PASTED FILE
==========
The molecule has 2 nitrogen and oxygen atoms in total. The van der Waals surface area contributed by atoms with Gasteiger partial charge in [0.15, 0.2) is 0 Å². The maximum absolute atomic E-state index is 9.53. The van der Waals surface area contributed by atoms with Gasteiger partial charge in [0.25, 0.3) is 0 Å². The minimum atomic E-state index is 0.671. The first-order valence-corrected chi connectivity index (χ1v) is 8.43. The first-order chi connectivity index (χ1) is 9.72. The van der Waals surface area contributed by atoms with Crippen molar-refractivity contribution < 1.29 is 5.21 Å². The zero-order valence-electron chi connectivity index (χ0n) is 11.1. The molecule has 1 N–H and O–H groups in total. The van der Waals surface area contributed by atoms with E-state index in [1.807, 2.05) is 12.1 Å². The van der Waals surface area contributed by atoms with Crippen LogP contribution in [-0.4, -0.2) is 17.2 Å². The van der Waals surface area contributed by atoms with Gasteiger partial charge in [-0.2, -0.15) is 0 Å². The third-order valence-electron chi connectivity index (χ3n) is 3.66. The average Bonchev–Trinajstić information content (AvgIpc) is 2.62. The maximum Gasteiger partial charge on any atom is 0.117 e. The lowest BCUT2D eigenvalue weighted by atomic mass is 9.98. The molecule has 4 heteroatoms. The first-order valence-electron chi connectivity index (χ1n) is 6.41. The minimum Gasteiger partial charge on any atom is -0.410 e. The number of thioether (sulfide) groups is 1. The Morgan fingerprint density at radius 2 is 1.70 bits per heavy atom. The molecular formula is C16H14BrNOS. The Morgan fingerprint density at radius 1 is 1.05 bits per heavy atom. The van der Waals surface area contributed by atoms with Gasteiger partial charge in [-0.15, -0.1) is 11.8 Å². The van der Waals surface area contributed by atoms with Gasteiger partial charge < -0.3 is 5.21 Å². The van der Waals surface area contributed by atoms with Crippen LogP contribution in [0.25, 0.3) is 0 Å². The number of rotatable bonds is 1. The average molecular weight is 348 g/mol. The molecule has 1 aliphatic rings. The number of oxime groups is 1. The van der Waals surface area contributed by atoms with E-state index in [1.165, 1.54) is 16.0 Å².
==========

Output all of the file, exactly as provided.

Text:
The molecule has 2 nitrogen and oxygen atoms in total. The van der Waals surface area contributed by atoms with Gasteiger partial charge in [0.15, 0.2) is 0 Å². The maximum absolute atomic E-state index is 9.53. The van der Waals surface area contributed by atoms with Gasteiger partial charge in [0.25, 0.3) is 0 Å². The minimum atomic E-state index is 0.671. The first-order valence-corrected chi connectivity index (χ1v) is 8.43. The first-order chi connectivity index (χ1) is 9.72. The van der Waals surface area contributed by atoms with Crippen molar-refractivity contribution < 1.29 is 5.21 Å². The zero-order valence-electron chi connectivity index (χ0n) is 11.1. The molecule has 1 N–H and O–H groups in total. The van der Waals surface area contributed by atoms with E-state index in [1.807, 2.05) is 12.1 Å². The van der Waals surface area contributed by atoms with Crippen LogP contribution in [-0.4, -0.2) is 17.2 Å². The van der Waals surface area contributed by atoms with Gasteiger partial charge in [-0.2, -0.15) is 0 Å². The third-order valence-electron chi connectivity index (χ3n) is 3.66. The average Bonchev–Trinajstić information content (AvgIpc) is 2.62. The maximum Gasteiger partial charge on any atom is 0.117 e. The lowest BCUT2D eigenvalue weighted by atomic mass is 9.98. The molecule has 4 heteroatoms. The first-order valence-electron chi connectivity index (χ1n) is 6.41. The minimum Gasteiger partial charge on any atom is -0.410 e. The number of thioether (sulfide) groups is 1. The Morgan fingerprint density at radius 2 is 1.70 bits per heavy atom. The molecular formula is C16H14BrNOS. The Morgan fingerprint density at radius 1 is 1.05 bits per heavy atom. The van der Waals surface area contributed by atoms with Gasteiger partial charge in [-0.15, -0.1) is 11.8 Å². The van der Waals surface area contributed by atoms with Gasteiger partial charge < -0.3 is 5.21 Å². The van der Waals surface area contributed by atoms with Crippen LogP contribution in [0.25, 0.3) is 0 Å². The number of rotatable bonds is 1. The average molecular weight is 348 g/mol. The molecule has 1 aliphatic rings. The number of oxime groups is 1. The van der Waals surface area contributed by atoms with E-state index in [1.165, 1.54) is 16.0 Å².